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The doumbek (also called dumbek, dombak, or dumbelek) and darbuka (also called darabuka, darabukka, derabucca, or darbouka) are goblet-shaped drums with a single natural skin or synthetic drumhead on the larger end with the other end left open. The shell can be made of a variety of materials including metal, ceramic, or wood. Doumbek and darbuka drums are used extensively in Middle Eastern music. The crisp sounds these drums are capable of producing enable drummers to create the often complex Middle Eastern rhythms.
Many countries throughout the Middle Eastern region use these drums extensively. For this reason there are many names associated with this style of goblet drum. In North America, two of the names often used are doumbek and darbuka (or darabuka). There are some variations in the design of these drums such as how the drumhead is mounted on the body and what the rim structure is like. For example, Egyptian doumbeks have a rounded rim surrounding the drumhead whereas in Turkish versions, the rim is squarer. The differences allow for varying playing techniques.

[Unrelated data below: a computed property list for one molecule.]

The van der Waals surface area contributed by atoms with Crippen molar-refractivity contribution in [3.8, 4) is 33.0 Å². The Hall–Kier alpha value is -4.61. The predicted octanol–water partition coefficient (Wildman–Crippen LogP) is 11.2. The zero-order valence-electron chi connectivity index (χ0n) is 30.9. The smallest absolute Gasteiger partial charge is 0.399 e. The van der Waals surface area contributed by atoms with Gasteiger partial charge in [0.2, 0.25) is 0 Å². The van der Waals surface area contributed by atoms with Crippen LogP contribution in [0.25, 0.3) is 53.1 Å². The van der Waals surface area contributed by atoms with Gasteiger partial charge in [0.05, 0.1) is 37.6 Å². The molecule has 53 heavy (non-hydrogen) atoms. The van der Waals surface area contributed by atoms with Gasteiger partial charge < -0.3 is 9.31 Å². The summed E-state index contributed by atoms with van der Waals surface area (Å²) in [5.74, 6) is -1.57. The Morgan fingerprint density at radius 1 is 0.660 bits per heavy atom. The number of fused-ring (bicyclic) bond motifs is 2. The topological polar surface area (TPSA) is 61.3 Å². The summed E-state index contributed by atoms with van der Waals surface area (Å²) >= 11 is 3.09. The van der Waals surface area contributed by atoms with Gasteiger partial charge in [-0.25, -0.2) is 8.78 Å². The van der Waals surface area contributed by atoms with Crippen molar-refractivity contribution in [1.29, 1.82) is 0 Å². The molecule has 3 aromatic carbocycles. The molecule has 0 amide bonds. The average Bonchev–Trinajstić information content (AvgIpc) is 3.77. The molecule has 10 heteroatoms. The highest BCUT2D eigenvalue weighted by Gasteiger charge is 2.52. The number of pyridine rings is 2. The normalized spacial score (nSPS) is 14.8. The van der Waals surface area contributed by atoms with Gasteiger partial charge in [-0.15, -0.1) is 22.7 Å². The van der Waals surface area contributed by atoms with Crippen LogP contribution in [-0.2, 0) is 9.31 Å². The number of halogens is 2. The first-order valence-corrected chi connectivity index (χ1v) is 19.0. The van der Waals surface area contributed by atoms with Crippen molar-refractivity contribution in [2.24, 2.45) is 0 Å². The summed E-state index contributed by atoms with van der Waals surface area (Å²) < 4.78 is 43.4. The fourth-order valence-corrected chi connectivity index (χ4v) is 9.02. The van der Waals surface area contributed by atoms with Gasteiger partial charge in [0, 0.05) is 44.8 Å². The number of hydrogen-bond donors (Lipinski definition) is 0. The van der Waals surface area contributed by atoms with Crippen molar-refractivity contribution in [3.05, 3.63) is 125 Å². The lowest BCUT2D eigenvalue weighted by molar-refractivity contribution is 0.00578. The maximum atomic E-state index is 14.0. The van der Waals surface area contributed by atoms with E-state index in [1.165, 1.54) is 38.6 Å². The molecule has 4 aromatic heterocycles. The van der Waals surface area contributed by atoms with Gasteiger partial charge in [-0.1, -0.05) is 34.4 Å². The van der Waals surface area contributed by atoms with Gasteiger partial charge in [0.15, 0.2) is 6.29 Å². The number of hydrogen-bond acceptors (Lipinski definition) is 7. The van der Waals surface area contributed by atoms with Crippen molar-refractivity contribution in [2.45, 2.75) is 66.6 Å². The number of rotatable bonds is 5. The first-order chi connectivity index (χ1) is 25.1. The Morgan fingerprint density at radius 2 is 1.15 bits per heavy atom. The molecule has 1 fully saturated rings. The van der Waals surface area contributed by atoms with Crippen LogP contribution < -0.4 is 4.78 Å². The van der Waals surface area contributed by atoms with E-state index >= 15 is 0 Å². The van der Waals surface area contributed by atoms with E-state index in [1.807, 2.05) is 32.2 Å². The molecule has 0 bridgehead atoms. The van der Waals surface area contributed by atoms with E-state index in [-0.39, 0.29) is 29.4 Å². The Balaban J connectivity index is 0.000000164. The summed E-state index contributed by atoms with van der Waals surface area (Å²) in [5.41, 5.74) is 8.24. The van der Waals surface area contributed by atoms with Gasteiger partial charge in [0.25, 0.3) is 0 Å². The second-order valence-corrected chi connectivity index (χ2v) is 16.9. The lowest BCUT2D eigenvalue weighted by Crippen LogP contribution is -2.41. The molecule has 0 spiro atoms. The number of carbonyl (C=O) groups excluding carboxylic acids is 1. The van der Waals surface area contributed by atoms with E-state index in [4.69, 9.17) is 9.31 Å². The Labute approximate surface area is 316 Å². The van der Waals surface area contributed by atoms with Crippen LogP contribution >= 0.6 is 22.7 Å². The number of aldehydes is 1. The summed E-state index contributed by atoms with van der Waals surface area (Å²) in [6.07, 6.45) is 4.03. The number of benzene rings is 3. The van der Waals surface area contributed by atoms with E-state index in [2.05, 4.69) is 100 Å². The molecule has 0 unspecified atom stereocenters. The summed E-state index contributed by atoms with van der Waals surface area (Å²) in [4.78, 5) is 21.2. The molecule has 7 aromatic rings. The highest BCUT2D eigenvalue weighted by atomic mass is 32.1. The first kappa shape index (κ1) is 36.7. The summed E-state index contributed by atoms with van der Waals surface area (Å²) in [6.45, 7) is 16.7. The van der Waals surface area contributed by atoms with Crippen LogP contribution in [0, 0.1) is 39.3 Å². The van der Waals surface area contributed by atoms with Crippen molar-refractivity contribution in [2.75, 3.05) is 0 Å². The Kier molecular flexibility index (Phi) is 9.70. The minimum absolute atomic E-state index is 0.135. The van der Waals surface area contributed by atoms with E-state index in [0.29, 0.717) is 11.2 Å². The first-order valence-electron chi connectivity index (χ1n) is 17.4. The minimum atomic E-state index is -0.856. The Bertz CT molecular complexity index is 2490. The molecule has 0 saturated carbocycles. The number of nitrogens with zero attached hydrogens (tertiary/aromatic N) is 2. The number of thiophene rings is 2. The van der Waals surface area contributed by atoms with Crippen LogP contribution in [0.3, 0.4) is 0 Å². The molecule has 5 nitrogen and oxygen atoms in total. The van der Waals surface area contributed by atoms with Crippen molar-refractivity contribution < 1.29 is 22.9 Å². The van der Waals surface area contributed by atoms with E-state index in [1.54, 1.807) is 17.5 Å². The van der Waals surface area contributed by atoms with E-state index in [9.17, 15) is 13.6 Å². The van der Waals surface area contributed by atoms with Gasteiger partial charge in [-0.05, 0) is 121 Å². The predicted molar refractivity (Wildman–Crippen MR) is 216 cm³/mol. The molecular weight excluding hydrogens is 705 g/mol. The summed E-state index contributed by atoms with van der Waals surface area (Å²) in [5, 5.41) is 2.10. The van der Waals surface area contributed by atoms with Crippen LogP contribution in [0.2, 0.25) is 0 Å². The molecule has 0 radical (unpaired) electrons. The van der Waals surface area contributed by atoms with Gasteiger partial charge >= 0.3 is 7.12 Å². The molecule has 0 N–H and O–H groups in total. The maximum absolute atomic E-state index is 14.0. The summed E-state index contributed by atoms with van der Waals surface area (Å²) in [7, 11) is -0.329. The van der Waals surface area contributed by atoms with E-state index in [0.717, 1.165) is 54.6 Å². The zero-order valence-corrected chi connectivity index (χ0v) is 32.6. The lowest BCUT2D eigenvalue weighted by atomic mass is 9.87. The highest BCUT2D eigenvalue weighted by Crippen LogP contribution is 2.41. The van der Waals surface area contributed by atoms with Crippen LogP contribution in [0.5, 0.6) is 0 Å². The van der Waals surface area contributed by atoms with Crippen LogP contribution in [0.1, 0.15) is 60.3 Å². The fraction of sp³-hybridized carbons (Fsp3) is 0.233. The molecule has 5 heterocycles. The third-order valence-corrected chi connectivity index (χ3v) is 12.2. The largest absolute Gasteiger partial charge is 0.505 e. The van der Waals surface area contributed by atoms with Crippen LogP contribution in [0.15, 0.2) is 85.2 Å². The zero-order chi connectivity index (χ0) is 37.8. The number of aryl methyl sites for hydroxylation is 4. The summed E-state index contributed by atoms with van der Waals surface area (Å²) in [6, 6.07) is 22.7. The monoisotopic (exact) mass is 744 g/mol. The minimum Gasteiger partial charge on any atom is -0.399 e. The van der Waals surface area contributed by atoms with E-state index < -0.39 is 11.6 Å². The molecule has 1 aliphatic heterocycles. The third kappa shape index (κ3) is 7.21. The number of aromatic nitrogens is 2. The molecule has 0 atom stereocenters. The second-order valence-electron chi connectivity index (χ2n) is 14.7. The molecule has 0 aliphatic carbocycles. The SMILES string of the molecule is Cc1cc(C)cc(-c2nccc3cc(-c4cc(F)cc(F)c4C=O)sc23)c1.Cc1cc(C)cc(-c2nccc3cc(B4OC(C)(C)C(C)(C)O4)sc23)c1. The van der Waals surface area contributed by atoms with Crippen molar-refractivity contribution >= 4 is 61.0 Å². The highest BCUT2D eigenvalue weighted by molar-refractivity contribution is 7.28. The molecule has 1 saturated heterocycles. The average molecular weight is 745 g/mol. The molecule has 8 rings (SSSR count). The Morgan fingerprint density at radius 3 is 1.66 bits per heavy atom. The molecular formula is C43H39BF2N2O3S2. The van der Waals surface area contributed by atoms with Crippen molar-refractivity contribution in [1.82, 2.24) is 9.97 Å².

To play a doumbek or darbuka, a drummer can either hold the drum under one arm or position it between the knees (like the djembe playing method). It both cases, the drum is played with both hands using light touches. A bass tone is achieved by hitting the drumhead near the centre with the fingers and palm of the hand. A high-pitched sound comes from fingertip hits near the edge of the drumhead. A variety of finger techniques can be used to produce the complex rhythms often associated with Middle Eastern music.
Doumbeks and darbukas are very popular. In addition to their use in Middle Eastern music, they are used in many other musical styles. The crisp high-pitched sounds and the resonant bass tones make them ideal for many musical settings. Drummers can add these drums to their drum kits to produce some new and interesting drum rhythms. Drummers and percussionists can use doumbeks and darbukas in any setting where hand drums are appropriate. And, taking these drums to a drum circle will help to complement the deeper djembe sounds. Whether a drummer participates in Middle Eastern drumming or some other musical style, doumbeks and darbukas are excellent additions to his or her drum set up.
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